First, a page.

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Saville Report: What it said about the Bloody Sunday victims

(Top row, left to right) Patrick Doherty, Bernard McGuigan, John "Jackie"
Duddy and Gerald Donaghey, (bottom row, left to right) Gerard McKinney, Jim Wray, William McKinney and John Young who were killed on Bloody Sunday.
Picture by Bloody Sunday Trust, Press Association
David Young, Press Association

Here is a full list of the 13 victims shot dead on Bloody Sunday and the 2010 Saville Report's findings on each of their deaths.

Patrick Doherty (31)

The married father-of-six was shot from behind as he attempted to crawl to safety from the forecourt of Rossville Flats. The active civil rights campaigner died at the scene after being hit with a single round that entered his body through the right buttock and exited his left chest.

While the soldier - Lance Corporal F - who fired at him claimed he had been armed with a pistol, a photograph of the factory worker taken moments before he was hit showed no evidence of a firearm.

Lord Saville found that he was not armed and did not pose a threat, and dismissed Lance Corporal F's account as false.

Gerald Donaghey (17)

Intense controversy has surrounded the question of whether the IRA youth member was armed with nail bombs when he was shot in the abdomen while running between Glenfada Park and Abbey Park.

The bullet that killed him had already passed through and fatally wounded 35-year-old Gerard McKinney.

Four nail bombs were found in his pockets after his death but witnesses who tended to him in the moments after he was hit said they found nothing suspicious on his person, prompting claims that the bombs were planted.

The inquiry heard evidence from a leader of the IRA Youth that the teenager had been given two nail bombs in the hours before the shootings.

Lord Saville said it was probable that he was in possession of the bombs when he was shot. But he stressed that he was not preparing to throw a nail bomb when he was shot and soldiers did not fire at him because of his possession of nail bombs.

The report concluded he was shot "while trying to escape from the soldiers".

The names of the Bloody Sunday dead are inscribed on a monument to their memory in Derry's Bogside. Picture by Margaret McLaughlin

John "Jackie" Duddy (17)

The keen boxer was the first to be killed on Bloody Sunday. He was running away when he was shot in the chest in the car park of Rossville Flats.

Lord Saville said he probably had a stone in his hand at the time.

The inquiry chairman said the soldier who killed him - Private R - may have thought he was about to throw a bomb at him, but he said he could not have been sufficiently confident about this to justify firing.

Lord Saville concluded: "It is possible that Private R fired in a state of fear or panic, giving no proper thought to whether his target was posing a threat of causing death or serious injury".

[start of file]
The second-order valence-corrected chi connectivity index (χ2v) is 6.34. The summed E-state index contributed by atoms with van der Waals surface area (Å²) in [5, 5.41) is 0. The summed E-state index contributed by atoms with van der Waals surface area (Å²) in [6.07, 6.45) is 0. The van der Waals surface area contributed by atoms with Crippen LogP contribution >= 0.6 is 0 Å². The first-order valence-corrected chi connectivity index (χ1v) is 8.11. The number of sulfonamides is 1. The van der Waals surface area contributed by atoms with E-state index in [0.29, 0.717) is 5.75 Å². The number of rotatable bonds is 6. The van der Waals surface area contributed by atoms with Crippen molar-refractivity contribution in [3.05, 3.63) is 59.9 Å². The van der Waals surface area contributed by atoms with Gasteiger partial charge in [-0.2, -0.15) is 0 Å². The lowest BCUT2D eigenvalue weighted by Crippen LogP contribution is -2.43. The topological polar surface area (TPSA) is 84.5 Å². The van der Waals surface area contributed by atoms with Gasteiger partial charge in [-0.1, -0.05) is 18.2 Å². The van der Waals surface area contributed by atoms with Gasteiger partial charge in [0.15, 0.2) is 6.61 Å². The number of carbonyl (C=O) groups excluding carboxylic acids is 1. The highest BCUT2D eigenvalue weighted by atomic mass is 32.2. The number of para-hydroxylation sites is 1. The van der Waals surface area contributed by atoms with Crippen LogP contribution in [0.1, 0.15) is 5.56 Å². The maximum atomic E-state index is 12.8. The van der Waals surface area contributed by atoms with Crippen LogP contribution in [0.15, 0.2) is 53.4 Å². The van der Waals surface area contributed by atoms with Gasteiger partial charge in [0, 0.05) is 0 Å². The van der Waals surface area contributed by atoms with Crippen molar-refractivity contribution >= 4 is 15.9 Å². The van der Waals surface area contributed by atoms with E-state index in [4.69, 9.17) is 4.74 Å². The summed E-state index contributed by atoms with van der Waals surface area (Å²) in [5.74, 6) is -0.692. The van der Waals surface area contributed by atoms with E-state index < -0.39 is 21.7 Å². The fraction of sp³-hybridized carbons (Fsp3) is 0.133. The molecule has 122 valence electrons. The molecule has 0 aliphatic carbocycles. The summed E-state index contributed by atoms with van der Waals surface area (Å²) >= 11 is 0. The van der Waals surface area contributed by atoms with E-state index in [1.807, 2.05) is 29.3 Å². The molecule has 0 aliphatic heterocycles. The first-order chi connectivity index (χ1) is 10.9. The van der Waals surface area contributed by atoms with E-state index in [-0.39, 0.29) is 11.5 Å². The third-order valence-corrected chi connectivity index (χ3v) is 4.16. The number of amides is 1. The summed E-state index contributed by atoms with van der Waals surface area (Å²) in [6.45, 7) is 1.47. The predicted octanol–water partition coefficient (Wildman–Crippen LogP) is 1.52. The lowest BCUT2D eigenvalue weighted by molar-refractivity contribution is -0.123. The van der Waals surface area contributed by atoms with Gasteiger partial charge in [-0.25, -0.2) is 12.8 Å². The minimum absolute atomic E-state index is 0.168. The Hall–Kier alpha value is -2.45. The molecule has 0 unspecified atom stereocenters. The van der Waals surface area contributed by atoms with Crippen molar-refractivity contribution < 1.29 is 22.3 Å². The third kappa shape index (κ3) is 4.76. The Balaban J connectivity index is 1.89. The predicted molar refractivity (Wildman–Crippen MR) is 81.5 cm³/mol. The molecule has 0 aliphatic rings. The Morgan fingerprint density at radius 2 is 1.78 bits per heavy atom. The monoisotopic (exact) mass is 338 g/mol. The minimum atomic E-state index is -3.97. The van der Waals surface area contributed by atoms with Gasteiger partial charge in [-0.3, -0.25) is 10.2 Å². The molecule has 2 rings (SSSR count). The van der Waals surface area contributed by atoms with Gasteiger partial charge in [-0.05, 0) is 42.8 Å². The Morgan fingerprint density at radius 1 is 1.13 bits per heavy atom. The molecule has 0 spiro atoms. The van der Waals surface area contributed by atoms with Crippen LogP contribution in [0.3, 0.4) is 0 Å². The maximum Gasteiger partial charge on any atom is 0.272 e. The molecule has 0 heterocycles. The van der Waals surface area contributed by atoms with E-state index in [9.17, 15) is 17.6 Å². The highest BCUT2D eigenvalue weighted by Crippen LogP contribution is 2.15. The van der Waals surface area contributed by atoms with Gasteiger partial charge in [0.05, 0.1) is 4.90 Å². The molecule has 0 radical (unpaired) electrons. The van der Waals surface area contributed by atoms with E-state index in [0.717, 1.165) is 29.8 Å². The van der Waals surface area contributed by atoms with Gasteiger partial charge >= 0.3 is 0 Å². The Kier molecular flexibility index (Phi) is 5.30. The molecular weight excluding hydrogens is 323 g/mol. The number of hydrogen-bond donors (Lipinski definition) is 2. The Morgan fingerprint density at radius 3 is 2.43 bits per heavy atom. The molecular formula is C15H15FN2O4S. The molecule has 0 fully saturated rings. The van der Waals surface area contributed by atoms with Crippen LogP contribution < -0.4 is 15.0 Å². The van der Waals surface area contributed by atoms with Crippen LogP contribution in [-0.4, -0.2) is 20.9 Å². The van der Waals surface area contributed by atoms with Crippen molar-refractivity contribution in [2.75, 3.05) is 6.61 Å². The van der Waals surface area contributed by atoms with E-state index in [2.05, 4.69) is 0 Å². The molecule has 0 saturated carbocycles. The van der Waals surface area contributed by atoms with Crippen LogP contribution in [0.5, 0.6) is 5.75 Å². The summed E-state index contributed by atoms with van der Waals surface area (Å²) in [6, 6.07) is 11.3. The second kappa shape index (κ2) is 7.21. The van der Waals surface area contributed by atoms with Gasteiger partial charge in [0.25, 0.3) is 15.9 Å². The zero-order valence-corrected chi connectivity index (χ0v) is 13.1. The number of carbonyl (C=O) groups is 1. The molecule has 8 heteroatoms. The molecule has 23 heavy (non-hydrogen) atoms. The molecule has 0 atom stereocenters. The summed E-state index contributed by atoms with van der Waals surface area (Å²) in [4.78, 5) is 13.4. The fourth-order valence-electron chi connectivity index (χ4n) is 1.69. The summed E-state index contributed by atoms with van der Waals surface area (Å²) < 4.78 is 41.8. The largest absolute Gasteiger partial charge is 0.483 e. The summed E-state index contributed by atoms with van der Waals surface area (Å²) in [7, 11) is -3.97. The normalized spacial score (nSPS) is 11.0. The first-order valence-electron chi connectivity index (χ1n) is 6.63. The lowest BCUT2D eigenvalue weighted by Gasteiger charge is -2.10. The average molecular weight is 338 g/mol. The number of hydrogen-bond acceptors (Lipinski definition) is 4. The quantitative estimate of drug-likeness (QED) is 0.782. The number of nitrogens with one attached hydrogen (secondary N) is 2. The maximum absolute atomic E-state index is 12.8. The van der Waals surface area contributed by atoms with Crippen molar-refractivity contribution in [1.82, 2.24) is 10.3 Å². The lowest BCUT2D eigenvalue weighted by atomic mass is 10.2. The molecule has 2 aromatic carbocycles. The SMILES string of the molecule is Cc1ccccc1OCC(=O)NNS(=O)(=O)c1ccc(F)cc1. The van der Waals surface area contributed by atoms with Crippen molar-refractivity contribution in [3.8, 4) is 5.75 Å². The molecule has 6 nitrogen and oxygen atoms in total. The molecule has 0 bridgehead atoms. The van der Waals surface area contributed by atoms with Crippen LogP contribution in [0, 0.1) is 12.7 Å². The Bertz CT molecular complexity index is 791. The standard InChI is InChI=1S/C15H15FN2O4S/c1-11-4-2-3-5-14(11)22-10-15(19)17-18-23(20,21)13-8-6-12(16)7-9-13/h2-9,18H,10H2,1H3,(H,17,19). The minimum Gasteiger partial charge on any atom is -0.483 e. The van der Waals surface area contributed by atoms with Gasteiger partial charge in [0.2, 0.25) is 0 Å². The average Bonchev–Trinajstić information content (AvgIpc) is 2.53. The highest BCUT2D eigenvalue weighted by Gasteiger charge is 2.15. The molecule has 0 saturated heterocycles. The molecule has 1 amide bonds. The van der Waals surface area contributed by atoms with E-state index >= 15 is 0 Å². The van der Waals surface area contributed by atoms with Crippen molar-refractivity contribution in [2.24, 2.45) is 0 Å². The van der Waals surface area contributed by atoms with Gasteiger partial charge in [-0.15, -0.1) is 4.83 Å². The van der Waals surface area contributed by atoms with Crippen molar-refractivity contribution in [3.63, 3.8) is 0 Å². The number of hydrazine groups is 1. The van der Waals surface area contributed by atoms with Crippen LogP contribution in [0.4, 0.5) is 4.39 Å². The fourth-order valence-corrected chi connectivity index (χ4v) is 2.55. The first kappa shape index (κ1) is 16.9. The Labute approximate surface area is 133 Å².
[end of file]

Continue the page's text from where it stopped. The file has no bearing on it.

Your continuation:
Hugh Gilmour (17)

The talented footballer and ardent Liverpool fan was hit with a single shot as he ran away from the rubble barricade in Rossville Street.

A student nurse attempted to treat his wounds but he died at the scene.

The soldier who fired at him - Private U - claimed he aimed at a man with a handgun. But a photo taken of the stricken teenager moments after he fell showed no evidence of a weapon and witnesses insisted he was unarmed.

Lord Saville rejected Private U's account as "knowingly untrue".

Michael Kelly (17)

The trainee sewing machine mechanic was shot once in the abdomen close to the rubble barricade in Rossville Street by a soldier crouched some 80 yards away at Kells Walk.

The soldier - Lance Corporal F - initially said nothing about this shot but later admitted he fired it.

Lord Saville said the paratrooper falsely claimed the teenager was a nail bomber.

The inquiry team found Lance Corporal F did not fire in panic or fear, without giving proper thought to whether he had identified a person posing a threat of causing death or serious injury.

Lord Saville added: "We are sure that, instead, he fired either in the belief that no-one at the rubble barricade was posing a threat of causing death or serious injury, or not caring whether or not anyone at rubble barricade was posing such a threat".

The Bloody Sunday families will know on Thursday if soldiers and two Official IRA men will be charged over the killings

Michael McDaid (20)

The barman died instantly after being shot in the face at the barricade in Rossville Street.

The downward trajectory of the bullet entry wound led to claims he was shot by soldiers positioned on top of Derry's historic stone walls, which overlooked the scene.

But Lord Saville rejected that suggestion, insisting no-one was shot from the walls.

Soldiers who shot him and others at the barricade claimed they fired at men armed with pistols and nail bombs.

Lord Saville again dismissed those accounts as "knowingly untrue".

Kevin McElhinney (17)

The grocery store worker was shot from behind as he crawled towards Rossville Flats.

One of two soldiers - Private L or Private M - positioned at Kells Walk fired the fatal bullet, under orders from either or both Colour Sergeant 002 or Corporal 039.

The round entered his right buttock and exited his shoulder.

Witnesses, including a Catholic priest, claimed the rock-and-roll devotee was not armed.

The two soldiers and two officers claimed the shots had been fired at two men, one or both armed with rifles, crawling away from the barricade.